Apparently, the toolkit has the brand message at its core. For one, you may align the tactics to the values and interests of your target audience. Next, you may drill down to what actions you would like them to take (based on call-to-actions on each post, for instance). Finally, the team may decide how to strategically use texts and videos to capture the audience’s attention. All in all, you will be guided on how you can keep your audience engaged.

A sample of up to three for each social content type will do. Then again, keep in mind that Facebook, Instagram, Twitter, and the like consistently roll out new functions and features. So figure out how a new feature may benefit your social media campaign by creating guidelines around that particular feature. 

Other considerations

Content calendar

The social media toolkit embodies the brand’s content strategy. A social content calendar is instrumental in this endeavor. The toolkit includes guidelines on what and how to post what content type on which social platform. All team members’ expectations are also guided in what is getting published and when. For instance, if you need to hype up an incoming event, you can brainstorm ideas and reflect them on the calendar by creating marketing collateral.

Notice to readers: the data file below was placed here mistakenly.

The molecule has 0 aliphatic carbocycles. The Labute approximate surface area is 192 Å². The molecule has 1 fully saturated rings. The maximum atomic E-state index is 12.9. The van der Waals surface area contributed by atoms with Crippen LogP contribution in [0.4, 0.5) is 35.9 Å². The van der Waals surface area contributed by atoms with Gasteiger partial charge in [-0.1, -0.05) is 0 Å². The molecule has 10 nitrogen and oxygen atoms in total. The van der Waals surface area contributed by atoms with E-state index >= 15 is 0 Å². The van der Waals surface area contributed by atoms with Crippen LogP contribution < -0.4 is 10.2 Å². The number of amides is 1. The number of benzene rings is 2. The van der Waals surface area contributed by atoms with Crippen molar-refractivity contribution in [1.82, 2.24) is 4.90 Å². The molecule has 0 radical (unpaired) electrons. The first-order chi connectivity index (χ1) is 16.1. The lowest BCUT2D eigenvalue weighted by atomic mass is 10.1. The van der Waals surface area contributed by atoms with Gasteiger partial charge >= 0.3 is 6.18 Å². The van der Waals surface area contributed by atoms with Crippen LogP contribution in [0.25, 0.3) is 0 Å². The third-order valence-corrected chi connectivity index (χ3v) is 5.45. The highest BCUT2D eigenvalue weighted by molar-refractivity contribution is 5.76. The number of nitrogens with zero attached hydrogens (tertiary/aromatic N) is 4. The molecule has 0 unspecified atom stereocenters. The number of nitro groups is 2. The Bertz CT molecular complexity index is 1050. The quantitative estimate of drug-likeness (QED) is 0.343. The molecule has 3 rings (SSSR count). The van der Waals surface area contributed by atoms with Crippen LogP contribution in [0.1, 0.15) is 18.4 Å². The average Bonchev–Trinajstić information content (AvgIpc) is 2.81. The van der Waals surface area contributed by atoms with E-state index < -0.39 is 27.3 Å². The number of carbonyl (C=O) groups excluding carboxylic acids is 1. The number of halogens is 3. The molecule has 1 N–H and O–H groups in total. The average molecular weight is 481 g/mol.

Besides the content calendar, the members are also guided on what tools to use. For example, the toolkit may include a portfolio of manipulatable post templates. Make sure that the folder is accessible to streamline the process. Also, changes to the templates must be documented appropriately.

Social metrics

When setting up goals, make sure that you utilize a metric to measure the success of each strategy or tactic. Social metrics determine how effective the strategies are. 

Social platforms usually have a dashboard that walks you through the campaign’s analytics. Use this to track metrics and strategize accordingly. For instance, if some posts perform better than others, analyze why this is so. Then, plan on creating more of that posts in the future. 

Finally, a social media toolkit is dynamic, which means its effectiveness lies in continued use and refinement. The toolkit goes beyond efficiency, though. It renders structure to your strategy and ensures consistency. Putting social media components in one place makes the process more manageable. Nothing will be forgotten or lost. Also, the team may focus on consistently getting things done rather than stressing over what to do next.

Think of your social media toolkit as something alive and thriving. Some tactics that work now may no longer work tomorrow. So revise and refine whenever necessary. 

Optimind has a socials team that can help implement your social media marketing strategy. We can build your social campaign based on your social media toolkit. We can also help create one for your brand if you don’t have one yet. Our team can help in different ways. Call us!